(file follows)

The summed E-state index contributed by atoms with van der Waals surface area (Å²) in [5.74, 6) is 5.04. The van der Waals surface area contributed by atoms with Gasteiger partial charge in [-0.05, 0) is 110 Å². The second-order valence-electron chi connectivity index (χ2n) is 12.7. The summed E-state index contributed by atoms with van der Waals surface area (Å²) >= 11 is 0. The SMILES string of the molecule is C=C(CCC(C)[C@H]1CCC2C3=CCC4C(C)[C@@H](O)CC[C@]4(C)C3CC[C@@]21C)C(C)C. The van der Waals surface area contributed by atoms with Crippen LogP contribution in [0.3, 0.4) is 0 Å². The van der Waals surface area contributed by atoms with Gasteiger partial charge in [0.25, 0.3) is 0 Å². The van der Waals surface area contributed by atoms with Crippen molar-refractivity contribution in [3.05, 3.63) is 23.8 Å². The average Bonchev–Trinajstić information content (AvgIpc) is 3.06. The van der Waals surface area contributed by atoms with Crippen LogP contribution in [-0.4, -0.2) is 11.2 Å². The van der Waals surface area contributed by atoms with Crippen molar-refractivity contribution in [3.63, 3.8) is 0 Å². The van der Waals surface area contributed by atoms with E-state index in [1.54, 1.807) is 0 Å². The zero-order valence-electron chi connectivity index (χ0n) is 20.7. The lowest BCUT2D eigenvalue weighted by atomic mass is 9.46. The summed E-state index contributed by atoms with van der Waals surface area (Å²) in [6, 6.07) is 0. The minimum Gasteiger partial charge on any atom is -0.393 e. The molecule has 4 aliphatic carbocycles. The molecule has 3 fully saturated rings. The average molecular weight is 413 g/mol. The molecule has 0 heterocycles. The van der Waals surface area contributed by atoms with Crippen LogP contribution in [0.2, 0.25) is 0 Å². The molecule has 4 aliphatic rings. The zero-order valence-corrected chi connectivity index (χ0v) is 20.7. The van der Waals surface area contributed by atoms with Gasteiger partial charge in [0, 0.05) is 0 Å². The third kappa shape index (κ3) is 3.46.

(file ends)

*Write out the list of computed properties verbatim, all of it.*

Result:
The summed E-state index contributed by atoms with van der Waals surface area (Å²) in [5.74, 6) is 5.04. The van der Waals surface area contributed by atoms with Gasteiger partial charge in [-0.05, 0) is 110 Å². The second-order valence-electron chi connectivity index (χ2n) is 12.7. The summed E-state index contributed by atoms with van der Waals surface area (Å²) >= 11 is 0. The SMILES string of the molecule is C=C(CCC(C)[C@H]1CCC2C3=CCC4C(C)[C@@H](O)CC[C@]4(C)C3CC[C@@]21C)C(C)C. The van der Waals surface area contributed by atoms with Crippen LogP contribution in [0.3, 0.4) is 0 Å². The van der Waals surface area contributed by atoms with Gasteiger partial charge in [0.25, 0.3) is 0 Å². The van der Waals surface area contributed by atoms with Crippen molar-refractivity contribution in [3.05, 3.63) is 23.8 Å². The average Bonchev–Trinajstić information content (AvgIpc) is 3.06. The van der Waals surface area contributed by atoms with Crippen LogP contribution in [-0.4, -0.2) is 11.2 Å². The van der Waals surface area contributed by atoms with Crippen molar-refractivity contribution in [3.63, 3.8) is 0 Å². The van der Waals surface area contributed by atoms with E-state index in [1.54, 1.807) is 0 Å². The zero-order valence-electron chi connectivity index (χ0n) is 20.7. The lowest BCUT2D eigenvalue weighted by atomic mass is 9.46. The summed E-state index contributed by atoms with van der Waals surface area (Å²) in [6, 6.07) is 0. The minimum Gasteiger partial charge on any atom is -0.393 e. The molecule has 4 aliphatic carbocycles. The molecule has 3 fully saturated rings. The average molecular weight is 413 g/mol. The molecule has 0 heterocycles. The van der Waals surface area contributed by atoms with Crippen LogP contribution in [0.2, 0.25) is 0 Å². The molecule has 4 aliphatic rings. The zero-order valence-corrected chi connectivity index (χ0v) is 20.7. The van der Waals surface area contributed by atoms with Gasteiger partial charge in [0, 0.05) is 0 Å². The third kappa shape index (κ3) is 3.46.